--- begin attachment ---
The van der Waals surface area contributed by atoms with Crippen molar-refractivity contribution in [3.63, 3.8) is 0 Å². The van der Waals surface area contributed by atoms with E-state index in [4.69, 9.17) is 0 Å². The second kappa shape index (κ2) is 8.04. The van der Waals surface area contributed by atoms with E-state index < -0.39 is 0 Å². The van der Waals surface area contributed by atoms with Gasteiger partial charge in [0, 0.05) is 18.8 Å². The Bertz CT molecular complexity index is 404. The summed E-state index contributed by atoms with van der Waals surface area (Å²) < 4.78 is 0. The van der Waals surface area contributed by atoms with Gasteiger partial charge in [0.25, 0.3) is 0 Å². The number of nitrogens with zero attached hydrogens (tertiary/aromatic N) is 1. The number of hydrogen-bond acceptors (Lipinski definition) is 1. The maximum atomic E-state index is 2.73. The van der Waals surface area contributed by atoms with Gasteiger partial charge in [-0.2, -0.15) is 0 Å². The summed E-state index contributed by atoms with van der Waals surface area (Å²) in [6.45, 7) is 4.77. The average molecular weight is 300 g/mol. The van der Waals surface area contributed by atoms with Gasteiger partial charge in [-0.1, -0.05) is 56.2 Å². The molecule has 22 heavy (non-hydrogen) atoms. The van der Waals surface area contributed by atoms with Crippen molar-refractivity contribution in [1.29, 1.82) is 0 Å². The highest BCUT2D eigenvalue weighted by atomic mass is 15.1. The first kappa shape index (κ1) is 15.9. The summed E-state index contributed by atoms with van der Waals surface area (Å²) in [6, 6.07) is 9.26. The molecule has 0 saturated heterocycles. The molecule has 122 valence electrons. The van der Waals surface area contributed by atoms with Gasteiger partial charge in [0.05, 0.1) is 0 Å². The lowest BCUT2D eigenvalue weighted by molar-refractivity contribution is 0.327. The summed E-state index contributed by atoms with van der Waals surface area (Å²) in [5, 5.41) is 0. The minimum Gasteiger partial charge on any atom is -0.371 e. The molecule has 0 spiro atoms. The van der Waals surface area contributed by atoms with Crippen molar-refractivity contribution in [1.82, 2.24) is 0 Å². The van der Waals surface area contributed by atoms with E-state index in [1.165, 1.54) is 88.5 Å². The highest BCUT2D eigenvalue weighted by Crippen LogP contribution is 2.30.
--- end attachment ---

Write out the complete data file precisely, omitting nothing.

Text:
The van der Waals surface area contributed by atoms with Crippen molar-refractivity contribution in [3.63, 3.8) is 0 Å². The van der Waals surface area contributed by atoms with E-state index in [4.69, 9.17) is 0 Å². The second kappa shape index (κ2) is 8.04. The van der Waals surface area contributed by atoms with E-state index < -0.39 is 0 Å². The van der Waals surface area contributed by atoms with Gasteiger partial charge in [0, 0.05) is 18.8 Å². The Bertz CT molecular complexity index is 404. The summed E-state index contributed by atoms with van der Waals surface area (Å²) < 4.78 is 0. The van der Waals surface area contributed by atoms with Gasteiger partial charge in [0.25, 0.3) is 0 Å². The number of nitrogens with zero attached hydrogens (tertiary/aromatic N) is 1. The number of hydrogen-bond acceptors (Lipinski definition) is 1. The maximum atomic E-state index is 2.73. The van der Waals surface area contributed by atoms with Gasteiger partial charge in [-0.2, -0.15) is 0 Å². The summed E-state index contributed by atoms with van der Waals surface area (Å²) in [6.45, 7) is 4.77. The average molecular weight is 300 g/mol. The van der Waals surface area contributed by atoms with Gasteiger partial charge in [-0.1, -0.05) is 56.2 Å². The molecule has 22 heavy (non-hydrogen) atoms. The van der Waals surface area contributed by atoms with Crippen molar-refractivity contribution in [1.29, 1.82) is 0 Å². The highest BCUT2D eigenvalue weighted by atomic mass is 15.1. The first kappa shape index (κ1) is 15.9. The summed E-state index contributed by atoms with van der Waals surface area (Å²) in [6, 6.07) is 9.26. The molecule has 0 saturated heterocycles. The molecule has 122 valence electrons. The van der Waals surface area contributed by atoms with Gasteiger partial charge in [0.05, 0.1) is 0 Å². The lowest BCUT2D eigenvalue weighted by molar-refractivity contribution is 0.327. The summed E-state index contributed by atoms with van der Waals surface area (Å²) in [5, 5.41) is 0. The minimum Gasteiger partial charge on any atom is -0.371 e. The molecule has 0 spiro atoms. The van der Waals surface area contributed by atoms with Crippen molar-refractivity contribution in [1.82, 2.24) is 0 Å². The van der Waals surface area contributed by atoms with E-state index in [1.165, 1.54) is 88.5 Å². The highest BCUT2D eigenvalue weighted by Crippen LogP contribution is 2.30.